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Bunyan Characters First Series: 16. SHAME

By Alexander Whyte


      'Whosoever shall be ashamed of Me, and of My words, of him shall the Son of Man be ashamed, when He shall come in His own glory, and in His Father's, and of the holy angels.'--Our Lord.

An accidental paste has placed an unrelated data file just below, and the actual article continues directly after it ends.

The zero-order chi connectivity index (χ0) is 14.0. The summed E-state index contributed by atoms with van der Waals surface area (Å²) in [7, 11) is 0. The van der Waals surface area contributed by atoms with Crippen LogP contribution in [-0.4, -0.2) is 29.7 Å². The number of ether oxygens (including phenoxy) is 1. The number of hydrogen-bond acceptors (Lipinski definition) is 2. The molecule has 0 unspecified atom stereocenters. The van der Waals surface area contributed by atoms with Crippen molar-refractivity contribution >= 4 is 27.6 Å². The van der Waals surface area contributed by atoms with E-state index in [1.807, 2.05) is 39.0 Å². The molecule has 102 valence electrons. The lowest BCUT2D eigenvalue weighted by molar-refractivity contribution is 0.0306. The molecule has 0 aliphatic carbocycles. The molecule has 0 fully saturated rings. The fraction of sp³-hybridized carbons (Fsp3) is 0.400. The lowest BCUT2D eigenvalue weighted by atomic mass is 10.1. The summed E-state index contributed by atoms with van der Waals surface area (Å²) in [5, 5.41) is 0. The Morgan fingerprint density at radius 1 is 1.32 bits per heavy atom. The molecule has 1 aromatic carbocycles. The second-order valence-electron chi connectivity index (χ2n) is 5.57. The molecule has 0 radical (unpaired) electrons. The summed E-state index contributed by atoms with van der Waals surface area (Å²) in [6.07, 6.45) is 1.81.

Shame has not got the attention that it deserves either from our moral philosophers or from our practical and experimental divines. And yet it would well repay both classes of students to attend far more to shame. For, what really is shame? Shame is an original instinct planted in our souls by our Maker, and intended by Him to act as a powerful and pungent check to our doing of any act that is mean or dishonourable in the eyes of our fellow-men. Shame is a kind of social conscience. Shame is a secondary sense of sin. In shame, our imagination becomes a kind of moral sense. Shame sets up in our bosom a not undivine tribunal, which judges us and sentences us in the absence or the silence of nobler and more awful sanctions and sentences. But then, as things now are with us, like all the rest of the machinery of the soul, shame has gone sadly astray both in its objects and in its operations, till it demands a long, a severe, and a very noble discipline over himself before any man can keep shame in its proper place and directed in upon its proper objects. In the present disorder of our souls, we are all acutely ashamed of many things that are not the proper objects of shame at all; while, on the other hand, we feel no shame at all at multitudes of things that are really most blameworthy, dishonourable, and contemptible. We are ashamed of things in our lot and in our circumstances that, if we only knew it, are our opportunity and our honour; we are ashamed of things that are the clear will and the immediate dispensation of Almighty God. And, then, we feel no shame at all at the most dishonourable things, and that simply because the men around us are too coarse in their morals and too dull in their sensibilities to see any shame in such things. And thus it comes about that, in the very best of men, their still perverted sense of shame remains in them a constant snare and a source of temptation. A man of a fine nature feels keenly the temptation to shrink from those paths of truth and duty that expose him to the cruel judgments and the coarse and scandalising attacks of public and private enemies. It was in the Valley of Humiliation that Shame set upon Faithful, and it is a real humiliation to any man of anything of this pilgrim's fine character and feeling to be attacked, scoffed at, and held up to blame and opprobrium. And the finer and the more affectionate any man's heart and character are, the more he feels and shrinks from the coarse treatment this world gives to those whom it has its own reasons to hate and assail. They had the stocks and the pillory and the shears in Bunyan's rude and uncivilised day, by means of which many of the best men of that day were exposed to the insults and brutalities of the mob. The newspapers would be the pillory of our day, were it not that, on the whole, the newspaper press is conducted with such scrupulous fairness and with a love of truth and justice such that no man need shrink from the path of duty through fear of insult and injury.